Descriptive extract below from that wonderful children’s book, “The Wind in the Willows”, by Kenneth Grahame (1859-1952).
The River Bank
“He thought his happiness was complete when, as he meandered aimlessly along, suddenly he stood by the edge of a full-fed river. Never in his life had he seen a river before, this sleek, sinuous, full-bodied animal, chasing and chuckling, gripping things with a gurgle and leaving them with a laugh, to fling itself on fresh playmates that shook themselves free, and were caught and held again. All was a shake and a shiver, glints and gleams and sparkles, rustle and swirl, chatter and bubble. The Mole was bewitched, entranced, fascinated.”
Rising on the slopes of Devil’s Bit Mountain, just north of Templemore in County Tipperary, the River Suir flows south through Loughmore, Thurles, Holycross, Golden and Knockgraffon. It merges with the river Aherlow at Kilmoyler and further on with the river Tar, before turning east at the Comeragh Mountains, thus forming the border between Co. Waterford and Co. Tipperary. The Suir then passes through Cahir, Clonmel and Carrick-on-Suir before reaching the sea at Waterford.
Over the coming weeks the Local Authority Waters and Communities Office are holding a series of important public workshops to discuss the future potential of the River Suir and its tributaries; possible management options; funding for various projects, culminating it is hoped, in a shared vision for its long term future.
Initially at these now selected meetings there will be no agenda other than to get an important conversation under way, and see, as a community, where open, shared debate can take us into the future. The meetings will start at around 7.00pm; lasting for about one hour at the stated venues listed hereunder.
Selected Meeting Venues
Note: Shown below are the dates of upcoming meetings and their selected venues in relation to various district catchment areas:-
Tuesday, 19th July 2016, Newcastle Community Hall, Newcastle Village, Co. Waterford.
Wednesday, 20th July 2016, Golden Community Hall, Golden Village, Co. Tipperary.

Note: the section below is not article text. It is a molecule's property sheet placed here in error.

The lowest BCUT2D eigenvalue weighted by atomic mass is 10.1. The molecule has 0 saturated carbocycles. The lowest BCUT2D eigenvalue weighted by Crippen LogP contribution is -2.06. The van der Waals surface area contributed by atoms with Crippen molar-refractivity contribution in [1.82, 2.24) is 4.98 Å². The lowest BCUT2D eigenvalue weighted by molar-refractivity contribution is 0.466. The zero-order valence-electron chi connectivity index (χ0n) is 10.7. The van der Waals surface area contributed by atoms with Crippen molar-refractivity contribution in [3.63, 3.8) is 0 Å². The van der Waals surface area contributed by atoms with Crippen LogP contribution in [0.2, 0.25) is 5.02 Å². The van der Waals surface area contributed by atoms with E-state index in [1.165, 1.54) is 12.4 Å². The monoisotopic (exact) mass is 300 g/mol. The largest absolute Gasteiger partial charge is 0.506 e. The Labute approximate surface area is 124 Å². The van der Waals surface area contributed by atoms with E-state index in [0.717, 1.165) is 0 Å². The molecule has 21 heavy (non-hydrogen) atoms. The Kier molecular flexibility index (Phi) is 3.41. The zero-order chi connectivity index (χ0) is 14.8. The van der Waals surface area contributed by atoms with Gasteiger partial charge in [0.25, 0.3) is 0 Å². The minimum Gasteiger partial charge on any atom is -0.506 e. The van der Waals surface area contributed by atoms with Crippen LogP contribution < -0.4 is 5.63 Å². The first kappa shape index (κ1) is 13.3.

Thursday, 21st July 2016, Anner Hotel, Dublin Road, Thurles, Co. Tipperary.
Tuesday, 26th July 2016, Cahir House Hotel, The Square Cahir, Co. Tipperary.
Wednesday, 27th July 2016, Fethard Community Hall, Fethard, Co. Tipperary.
Thursday, 28th July 2016, Kildalton College, Piltown, Co. Kilkenny.
Dr Fran Igoe, Regional Co-ordinator, who has a wealth of knowledge and expertise in river based projects and his colleagues, together with a representative from Tipperary County Council, will be on hand to help develop a shared vision and provide practical advice based on past experiences.
On the River Suir the existing built heritage, historic weirs, navigation tow-paths, angling pools and boating traditions will illustrate just how important the river Suir has been over the centuries. Today, this importance continues in the form of Angling, Tourism, Kayaking and many other recreational pursuits. The importance of a plentiful supply of clean water is self-explanatory whether it is for drinking, provisioning for livestock or for bathing.
It is well known that the River Suir holds the Irish record for a salmon caught on ‘rod and line’ weighing in at a massive 57 lbs. More over this river remains an internationally important Brown Trout fishery and is recognized internationally for its habitats supporting a large range of rare mammals, fish, birds and invertebrates.
The evening meetings have been organised to compliment the Office of Public Works (OPW) Catchment Flood Risk Assessment and Management (CFRAM) public consultation days, which are being held to get the public’s view on potential flood management options being considered for areas at risk of flooding.
The ‘Waters and Communities River Suir’ meetings will be held immediately after the OPW Public Consultation meetings, with the aim of exploring how we see the river in our local area; what we want from it, and how we might best manage it in the best interests of the common good.
“Unless someone like you cares a whole awful lot, nothing is going to get better. It’s not.” – Dr. Seuss, “The Lorax”.
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